Boeing expects to sell around 400 aircraft this year - down from the 656 orders it received in 1998. The decline in orders from Asian airlines, traditionally important customers for the Boeing 747, is having the most marked effect.
Airbus is forecasting a similar percentage decline in sales. Last year the European consortium won 550 orders. So far this year it has sold 190 aircraft and Noel Foregard , the chief executive of Airbus, forecast that it would end the year above 300.
However, both companies are increasingly optimistic about the long-term outlook for aircraft demand. Boeing will today revise sharply upward its estimate for the jet market over the next 20 years. It is forecasting sales of 20,150 aircraft with a value of $1.4 trillion between 1998 and 2018.
The increase, from last year's forecast of 17,651, is due to a predicted boom in demand for jets in the 50-106 seater range such as the new Boeing 717.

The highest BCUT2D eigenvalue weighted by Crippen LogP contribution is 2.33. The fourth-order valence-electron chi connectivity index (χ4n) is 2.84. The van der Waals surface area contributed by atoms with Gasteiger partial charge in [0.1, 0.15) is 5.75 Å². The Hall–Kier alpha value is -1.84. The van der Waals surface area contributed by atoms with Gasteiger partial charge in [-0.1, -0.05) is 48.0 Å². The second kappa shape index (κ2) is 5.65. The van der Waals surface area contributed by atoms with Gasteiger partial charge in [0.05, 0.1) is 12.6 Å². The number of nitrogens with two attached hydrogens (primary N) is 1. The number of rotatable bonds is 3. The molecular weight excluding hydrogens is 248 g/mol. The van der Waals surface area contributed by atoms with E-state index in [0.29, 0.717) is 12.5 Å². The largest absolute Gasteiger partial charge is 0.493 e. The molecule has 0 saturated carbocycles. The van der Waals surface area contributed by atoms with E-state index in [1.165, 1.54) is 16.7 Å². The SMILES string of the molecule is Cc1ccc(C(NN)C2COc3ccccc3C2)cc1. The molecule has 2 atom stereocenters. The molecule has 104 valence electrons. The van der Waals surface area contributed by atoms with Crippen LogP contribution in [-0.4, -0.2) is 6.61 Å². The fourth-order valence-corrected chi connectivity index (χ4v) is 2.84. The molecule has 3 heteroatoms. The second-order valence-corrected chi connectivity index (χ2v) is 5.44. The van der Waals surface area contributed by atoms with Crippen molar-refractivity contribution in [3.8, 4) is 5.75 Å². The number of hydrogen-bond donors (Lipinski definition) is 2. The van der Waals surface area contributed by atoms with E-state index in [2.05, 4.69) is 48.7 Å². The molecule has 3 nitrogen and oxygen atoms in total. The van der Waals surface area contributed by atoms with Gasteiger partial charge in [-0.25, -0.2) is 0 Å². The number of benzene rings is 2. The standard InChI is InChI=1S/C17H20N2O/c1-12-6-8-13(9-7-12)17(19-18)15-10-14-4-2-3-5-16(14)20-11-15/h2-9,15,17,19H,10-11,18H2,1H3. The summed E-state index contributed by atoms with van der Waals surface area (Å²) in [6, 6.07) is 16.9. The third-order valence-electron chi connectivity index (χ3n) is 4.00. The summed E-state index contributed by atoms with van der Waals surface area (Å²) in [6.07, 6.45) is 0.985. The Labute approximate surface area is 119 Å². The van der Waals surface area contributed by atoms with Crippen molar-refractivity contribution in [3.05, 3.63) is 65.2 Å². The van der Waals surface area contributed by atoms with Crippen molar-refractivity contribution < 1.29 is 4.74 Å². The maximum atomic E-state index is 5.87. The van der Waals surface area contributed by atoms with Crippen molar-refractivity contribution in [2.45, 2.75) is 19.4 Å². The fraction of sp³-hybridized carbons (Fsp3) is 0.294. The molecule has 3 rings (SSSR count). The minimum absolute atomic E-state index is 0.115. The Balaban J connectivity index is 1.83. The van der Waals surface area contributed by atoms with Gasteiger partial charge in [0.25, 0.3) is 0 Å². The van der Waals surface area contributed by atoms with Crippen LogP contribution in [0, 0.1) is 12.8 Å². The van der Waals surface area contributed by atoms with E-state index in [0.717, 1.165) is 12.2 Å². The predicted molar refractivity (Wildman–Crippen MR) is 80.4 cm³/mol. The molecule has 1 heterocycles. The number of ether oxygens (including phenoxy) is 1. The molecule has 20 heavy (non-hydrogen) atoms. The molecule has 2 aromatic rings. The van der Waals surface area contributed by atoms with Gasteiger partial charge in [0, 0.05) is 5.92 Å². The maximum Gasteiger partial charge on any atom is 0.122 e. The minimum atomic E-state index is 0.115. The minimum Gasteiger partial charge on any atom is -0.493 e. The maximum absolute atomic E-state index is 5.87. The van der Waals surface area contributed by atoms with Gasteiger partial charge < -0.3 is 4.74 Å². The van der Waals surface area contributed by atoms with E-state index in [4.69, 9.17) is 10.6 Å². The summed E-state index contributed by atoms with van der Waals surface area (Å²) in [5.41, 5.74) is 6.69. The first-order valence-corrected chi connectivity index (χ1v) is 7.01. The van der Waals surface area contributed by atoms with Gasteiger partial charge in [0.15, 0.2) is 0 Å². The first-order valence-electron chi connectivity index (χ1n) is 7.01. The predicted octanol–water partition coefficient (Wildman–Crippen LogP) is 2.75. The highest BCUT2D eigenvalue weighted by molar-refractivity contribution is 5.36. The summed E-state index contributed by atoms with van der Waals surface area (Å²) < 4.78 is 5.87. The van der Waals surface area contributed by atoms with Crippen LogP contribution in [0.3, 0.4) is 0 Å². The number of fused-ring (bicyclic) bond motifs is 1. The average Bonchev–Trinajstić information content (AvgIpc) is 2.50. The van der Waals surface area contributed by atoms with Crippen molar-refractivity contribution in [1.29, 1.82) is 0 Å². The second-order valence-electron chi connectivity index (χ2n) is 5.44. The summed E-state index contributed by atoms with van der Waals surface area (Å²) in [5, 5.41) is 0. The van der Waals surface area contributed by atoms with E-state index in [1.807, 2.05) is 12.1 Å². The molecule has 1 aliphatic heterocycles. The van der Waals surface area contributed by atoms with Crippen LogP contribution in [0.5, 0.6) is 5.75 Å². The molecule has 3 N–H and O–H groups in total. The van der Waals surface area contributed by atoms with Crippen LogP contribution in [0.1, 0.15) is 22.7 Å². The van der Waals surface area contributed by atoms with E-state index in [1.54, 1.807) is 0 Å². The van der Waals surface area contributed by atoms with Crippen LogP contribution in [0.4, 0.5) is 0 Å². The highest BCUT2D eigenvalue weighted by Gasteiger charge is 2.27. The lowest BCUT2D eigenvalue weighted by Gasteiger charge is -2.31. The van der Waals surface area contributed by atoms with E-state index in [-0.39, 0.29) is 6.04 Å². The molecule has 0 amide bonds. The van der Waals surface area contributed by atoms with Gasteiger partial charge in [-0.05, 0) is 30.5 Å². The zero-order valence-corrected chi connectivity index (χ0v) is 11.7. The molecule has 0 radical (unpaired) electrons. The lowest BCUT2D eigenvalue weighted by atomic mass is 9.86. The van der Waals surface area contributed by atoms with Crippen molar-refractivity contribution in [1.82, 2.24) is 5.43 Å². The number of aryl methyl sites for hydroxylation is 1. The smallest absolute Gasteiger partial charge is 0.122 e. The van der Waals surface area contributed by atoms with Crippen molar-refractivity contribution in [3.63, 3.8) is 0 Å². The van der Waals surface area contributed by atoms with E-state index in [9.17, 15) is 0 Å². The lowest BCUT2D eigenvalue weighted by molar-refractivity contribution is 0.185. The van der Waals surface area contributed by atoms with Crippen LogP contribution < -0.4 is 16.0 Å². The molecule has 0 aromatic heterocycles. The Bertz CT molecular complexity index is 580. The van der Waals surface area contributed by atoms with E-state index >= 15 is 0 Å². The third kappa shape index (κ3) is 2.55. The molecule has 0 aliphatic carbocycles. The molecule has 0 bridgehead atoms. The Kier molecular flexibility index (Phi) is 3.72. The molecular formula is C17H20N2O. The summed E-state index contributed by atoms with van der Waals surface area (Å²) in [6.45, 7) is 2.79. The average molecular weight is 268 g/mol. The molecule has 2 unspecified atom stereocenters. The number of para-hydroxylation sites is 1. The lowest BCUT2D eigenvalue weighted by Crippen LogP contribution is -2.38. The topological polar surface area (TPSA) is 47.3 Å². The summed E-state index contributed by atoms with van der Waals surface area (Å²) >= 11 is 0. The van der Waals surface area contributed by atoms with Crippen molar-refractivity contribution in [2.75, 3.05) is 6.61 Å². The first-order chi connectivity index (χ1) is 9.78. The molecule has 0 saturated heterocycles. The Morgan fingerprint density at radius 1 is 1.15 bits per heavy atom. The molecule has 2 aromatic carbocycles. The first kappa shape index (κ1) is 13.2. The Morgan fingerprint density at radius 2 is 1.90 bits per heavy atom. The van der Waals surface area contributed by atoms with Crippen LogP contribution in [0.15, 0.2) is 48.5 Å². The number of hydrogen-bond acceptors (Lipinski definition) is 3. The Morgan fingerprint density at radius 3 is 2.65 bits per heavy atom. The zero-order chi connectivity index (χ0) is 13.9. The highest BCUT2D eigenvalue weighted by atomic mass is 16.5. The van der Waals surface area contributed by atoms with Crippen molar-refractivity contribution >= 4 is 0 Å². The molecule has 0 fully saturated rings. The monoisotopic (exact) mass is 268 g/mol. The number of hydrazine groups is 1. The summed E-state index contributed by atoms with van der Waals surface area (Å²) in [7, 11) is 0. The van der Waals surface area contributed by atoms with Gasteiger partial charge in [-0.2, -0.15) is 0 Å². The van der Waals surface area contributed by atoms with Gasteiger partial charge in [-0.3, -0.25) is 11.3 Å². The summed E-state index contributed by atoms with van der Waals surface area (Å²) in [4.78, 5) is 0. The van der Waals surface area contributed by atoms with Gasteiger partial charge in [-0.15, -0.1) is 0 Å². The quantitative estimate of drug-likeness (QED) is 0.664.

But Boeing has cut further its estimates of the market for super-Jumbos, such as the Airbus A3XX from 430 aircraft to 360.
Airbus yesterday revised upwards the market for the A3XX to 1,500 aircraft but also said the cost of launching the 550-seater jet had risen to $11bn. It will not enter service until 2005 - a year later than planned.
Meanwhile, Airbus has settled a squabble among its partners over the location for the assembly of its new 100-seater A318.
It has decided to assemble the jet in Hamburg but, as a sop to the French, final assembly of some A319s will be shifted from Hamburg back to Toulouse.Reuse content